Britisher Swift's sixth novel (Ever After, 1992) and fourth to appear here is a slow-to-start but then captivating tale of English working-class families in the four decades following WW II. When Jack Dodds dies suddenly of cancer after years of running a butcher shop in London, he leaves a strange request—namely, that his ashes be scattered off Margate pier into the sea. And who could better be suited to fulfill this wish than his three oldest drinking buddies—insurance man Ray, vegetable seller Lenny, and undertaker Vic, all of whom, like Jack himself, fought also as soldiers or sailors in the long-ago world war. Swift's narrative start, with its potential for the melodramatic, is developed instead with an economy, heart, and eye that release (through the characters' own voices, one after another) the story's humanity and depth instead of its schmaltz. The jokes may be weak and self-conscious when the three old friends meet at their local pub in the company of the urn holding Jack's ashes; but once the group gets on the road, in an expensive car driven by Jack's adoptive son, Vince, the story starts gradually to move forward, cohere, and deepen. The reader learns in time why it is that no wife comes along, why three marriages out of three broke apart, and why Vince always hated his stepfather Jack and still does—or so he thinks. There will be stories of innocent youth, suffering wives, early loves, lost daughters, secret affairs, and old antagonisms—including a fistfight over the dead on an English hilltop, and a strewing of Jack's ashes into roiling sea waves that will draw up feelings, perhaps unexpectedly strong. Without affectation, Swift listens closely to the lives that are his subject and creates a songbook of voices part lyric, part epic, part working-class social realism—with, in all, the ring to it of the honest, human, and true.
1. The title of the novel is a play on the "last orders" taken by a bartender in the pub [p. 6], and, of course, the "last orders" given by Jack concerning the disposal of his ashes. Why does Swift choose to make this link between the end of a night in the pub and the end of a life?
2. Last Orders has an unusual narrative structure: in each section characters speak for themselves, recounting past and present actions. There is no omniscient narrator, no stand-in for the author, no one who knows more than any one character. What effect does this narrative structure have upon your experience as a reader? What happens to your expectation of the traditional "exposition"—being filled in, at the outset of a novel, on setting, character, and what has happened before? How do you, as the reader, gather and sort through information given by each of the speakers?
3. In addition to the characters who are engaged in the novel's main action, there are three other narrators: Jack's widow Amy, Vince's wife Mandy, and Jack himself. What does the addition of these three contribute to the building up of the story? Are they necessary, and if so, why?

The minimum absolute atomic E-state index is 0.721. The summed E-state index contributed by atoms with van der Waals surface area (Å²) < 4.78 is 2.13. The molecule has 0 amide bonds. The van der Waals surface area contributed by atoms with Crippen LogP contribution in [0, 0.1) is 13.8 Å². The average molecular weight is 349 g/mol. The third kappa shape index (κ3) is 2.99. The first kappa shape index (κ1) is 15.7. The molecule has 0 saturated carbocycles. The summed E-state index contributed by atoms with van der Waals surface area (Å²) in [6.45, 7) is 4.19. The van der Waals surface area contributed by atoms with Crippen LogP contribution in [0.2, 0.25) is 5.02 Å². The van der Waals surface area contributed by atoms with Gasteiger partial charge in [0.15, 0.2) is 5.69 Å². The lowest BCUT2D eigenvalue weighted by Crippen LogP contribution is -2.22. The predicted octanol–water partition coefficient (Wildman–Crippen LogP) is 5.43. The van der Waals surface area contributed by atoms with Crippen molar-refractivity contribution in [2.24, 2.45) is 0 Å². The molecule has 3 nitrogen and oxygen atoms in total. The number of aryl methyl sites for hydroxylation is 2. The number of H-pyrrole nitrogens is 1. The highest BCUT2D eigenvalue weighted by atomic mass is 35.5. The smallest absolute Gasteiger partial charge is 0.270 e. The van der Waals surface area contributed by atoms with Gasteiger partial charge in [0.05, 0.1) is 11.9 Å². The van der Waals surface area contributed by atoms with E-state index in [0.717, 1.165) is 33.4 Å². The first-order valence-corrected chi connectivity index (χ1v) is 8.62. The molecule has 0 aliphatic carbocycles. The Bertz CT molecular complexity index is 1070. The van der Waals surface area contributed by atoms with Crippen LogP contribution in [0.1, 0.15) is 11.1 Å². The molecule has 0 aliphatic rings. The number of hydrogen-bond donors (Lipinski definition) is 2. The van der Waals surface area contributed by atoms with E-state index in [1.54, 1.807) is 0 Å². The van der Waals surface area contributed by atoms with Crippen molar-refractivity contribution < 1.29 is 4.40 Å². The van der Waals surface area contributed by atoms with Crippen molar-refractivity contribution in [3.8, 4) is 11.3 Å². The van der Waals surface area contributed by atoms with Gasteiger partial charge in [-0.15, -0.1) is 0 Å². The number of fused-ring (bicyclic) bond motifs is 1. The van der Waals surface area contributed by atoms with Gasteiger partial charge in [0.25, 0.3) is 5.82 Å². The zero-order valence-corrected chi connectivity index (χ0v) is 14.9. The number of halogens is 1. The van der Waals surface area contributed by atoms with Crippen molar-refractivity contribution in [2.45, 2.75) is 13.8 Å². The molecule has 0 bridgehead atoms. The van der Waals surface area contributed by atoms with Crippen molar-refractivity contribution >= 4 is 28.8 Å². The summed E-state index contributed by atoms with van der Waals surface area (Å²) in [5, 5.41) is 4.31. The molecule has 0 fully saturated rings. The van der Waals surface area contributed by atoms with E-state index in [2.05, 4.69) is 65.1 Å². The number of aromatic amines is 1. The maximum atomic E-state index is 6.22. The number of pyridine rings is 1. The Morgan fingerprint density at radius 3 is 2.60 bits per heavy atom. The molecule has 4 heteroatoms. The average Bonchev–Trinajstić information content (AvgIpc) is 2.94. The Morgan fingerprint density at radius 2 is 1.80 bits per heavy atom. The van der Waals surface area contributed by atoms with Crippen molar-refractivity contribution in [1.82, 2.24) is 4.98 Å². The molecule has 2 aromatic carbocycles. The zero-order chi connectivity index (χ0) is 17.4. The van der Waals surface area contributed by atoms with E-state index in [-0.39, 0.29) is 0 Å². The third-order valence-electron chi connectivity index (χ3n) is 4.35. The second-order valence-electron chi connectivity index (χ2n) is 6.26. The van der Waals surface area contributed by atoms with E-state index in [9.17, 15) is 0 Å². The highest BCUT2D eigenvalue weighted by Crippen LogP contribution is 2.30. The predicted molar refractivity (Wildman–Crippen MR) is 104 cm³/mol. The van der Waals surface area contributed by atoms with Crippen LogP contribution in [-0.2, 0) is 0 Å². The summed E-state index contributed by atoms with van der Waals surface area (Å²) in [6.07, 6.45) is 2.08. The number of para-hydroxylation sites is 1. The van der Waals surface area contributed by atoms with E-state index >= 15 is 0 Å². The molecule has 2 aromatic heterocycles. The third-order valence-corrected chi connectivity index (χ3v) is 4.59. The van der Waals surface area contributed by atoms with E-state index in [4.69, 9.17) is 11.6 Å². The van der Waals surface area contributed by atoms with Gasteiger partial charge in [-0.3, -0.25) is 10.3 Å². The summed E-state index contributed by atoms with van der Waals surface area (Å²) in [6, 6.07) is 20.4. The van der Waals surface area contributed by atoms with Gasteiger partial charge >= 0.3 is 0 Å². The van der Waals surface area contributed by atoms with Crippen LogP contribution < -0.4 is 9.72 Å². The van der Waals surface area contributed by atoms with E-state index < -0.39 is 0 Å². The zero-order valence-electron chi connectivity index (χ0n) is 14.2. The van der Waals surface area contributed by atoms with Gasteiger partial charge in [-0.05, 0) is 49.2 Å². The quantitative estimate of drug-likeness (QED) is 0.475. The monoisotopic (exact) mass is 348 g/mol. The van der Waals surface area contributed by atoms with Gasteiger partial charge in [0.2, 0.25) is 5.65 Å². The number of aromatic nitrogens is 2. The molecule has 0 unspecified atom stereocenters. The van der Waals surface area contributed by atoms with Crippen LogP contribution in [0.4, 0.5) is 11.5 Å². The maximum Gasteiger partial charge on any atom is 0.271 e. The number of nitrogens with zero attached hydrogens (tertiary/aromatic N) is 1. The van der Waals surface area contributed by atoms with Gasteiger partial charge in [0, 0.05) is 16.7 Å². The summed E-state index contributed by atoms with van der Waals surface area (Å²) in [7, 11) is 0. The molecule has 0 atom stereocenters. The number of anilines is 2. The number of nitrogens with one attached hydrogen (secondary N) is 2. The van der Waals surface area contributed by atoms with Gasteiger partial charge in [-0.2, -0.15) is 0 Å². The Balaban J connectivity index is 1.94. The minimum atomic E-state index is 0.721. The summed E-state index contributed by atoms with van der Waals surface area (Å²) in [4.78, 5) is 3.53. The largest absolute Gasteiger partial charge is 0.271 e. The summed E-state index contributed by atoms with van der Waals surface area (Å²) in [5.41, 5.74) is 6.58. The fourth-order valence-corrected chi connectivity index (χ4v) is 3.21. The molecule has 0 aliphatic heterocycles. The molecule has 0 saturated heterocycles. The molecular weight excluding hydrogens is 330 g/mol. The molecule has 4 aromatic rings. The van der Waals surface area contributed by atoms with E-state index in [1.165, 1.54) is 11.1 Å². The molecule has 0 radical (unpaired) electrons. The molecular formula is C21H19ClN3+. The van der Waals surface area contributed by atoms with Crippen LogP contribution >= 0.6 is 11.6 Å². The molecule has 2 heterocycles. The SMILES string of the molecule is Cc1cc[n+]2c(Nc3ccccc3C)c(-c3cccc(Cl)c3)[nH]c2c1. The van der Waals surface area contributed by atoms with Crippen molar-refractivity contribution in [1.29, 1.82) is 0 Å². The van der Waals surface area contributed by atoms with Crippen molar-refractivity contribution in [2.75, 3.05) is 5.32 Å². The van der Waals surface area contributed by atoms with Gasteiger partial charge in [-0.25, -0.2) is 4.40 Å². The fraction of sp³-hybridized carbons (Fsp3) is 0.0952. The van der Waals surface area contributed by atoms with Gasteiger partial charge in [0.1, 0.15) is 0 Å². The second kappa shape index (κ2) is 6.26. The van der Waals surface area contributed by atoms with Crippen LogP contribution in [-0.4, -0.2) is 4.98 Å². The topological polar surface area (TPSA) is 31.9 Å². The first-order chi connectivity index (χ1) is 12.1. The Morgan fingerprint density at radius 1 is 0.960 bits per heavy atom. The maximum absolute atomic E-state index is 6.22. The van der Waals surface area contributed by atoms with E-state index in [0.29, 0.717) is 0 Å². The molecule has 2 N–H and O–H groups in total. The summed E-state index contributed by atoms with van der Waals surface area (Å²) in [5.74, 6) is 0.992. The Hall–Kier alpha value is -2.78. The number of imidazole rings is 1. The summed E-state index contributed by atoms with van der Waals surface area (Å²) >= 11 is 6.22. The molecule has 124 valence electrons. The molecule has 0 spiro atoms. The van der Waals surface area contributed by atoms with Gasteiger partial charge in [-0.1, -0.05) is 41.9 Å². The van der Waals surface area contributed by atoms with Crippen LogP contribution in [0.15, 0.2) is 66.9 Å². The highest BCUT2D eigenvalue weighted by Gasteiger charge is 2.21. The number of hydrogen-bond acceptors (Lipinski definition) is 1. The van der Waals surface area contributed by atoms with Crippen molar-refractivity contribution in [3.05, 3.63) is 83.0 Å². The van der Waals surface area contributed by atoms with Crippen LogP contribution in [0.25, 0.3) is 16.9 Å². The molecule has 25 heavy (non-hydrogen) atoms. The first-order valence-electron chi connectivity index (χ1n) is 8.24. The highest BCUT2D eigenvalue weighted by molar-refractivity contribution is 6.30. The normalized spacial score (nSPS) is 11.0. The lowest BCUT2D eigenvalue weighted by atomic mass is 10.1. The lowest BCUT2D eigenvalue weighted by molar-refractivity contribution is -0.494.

4. Given that the narrative point of view is shifting and necessarily subjective, how does Graham Swift give Ray a different status from the other narrators? Do you find as a result that you feel closer to, or more sympathetic with, Ray's experience than any of the others?
5. What is the relationship between what the characters do for a living and the alternative careers they wished for, but did not take up? How is "what might have been" an issue in the lives of each of the characters in the novel, including the women?
6. The carrying on of the family business is important to Jack Dodds: he has followed in the path of his father, but his adopted son, Vince, refuses to join him in "Dodds & Son, Family Butchers." Why is it so vital to Jack that Vince join him, and why is it so vital to Vince that he resist? What other causes are there for the difficulties between Jack and Vince?
7. Jack, Lenny, Ray, and Vince each has a single daughter. Jack's daughter, June, has been institutionalized from a very early age and he has never visited her; Ray's daughter lives in Australia and he hasn't heard from her in years; Lenny's daughter, Sally, is now a prostitute married to a jailbird; Vince has pimped his daughter to a rich Arab businessman. Why have these men failed so miserably in their relationships with their daughters? Do you suppose that they might have managed relationships with sons better?
8. The friendship between Jack and Ray was forged in North Africa in World War II. Lenny, too, served in the war and still thinks of himself as "Gunner Tate." Vic served in the navy, and the trip to Margate includes a stop at the Naval Monument at Chatham. How has the memory of the war shaped how these men think of themselves? Is their shared experience of war partly the reason for their friendship? Does having lived through the war create a barrier between them and their children's generation?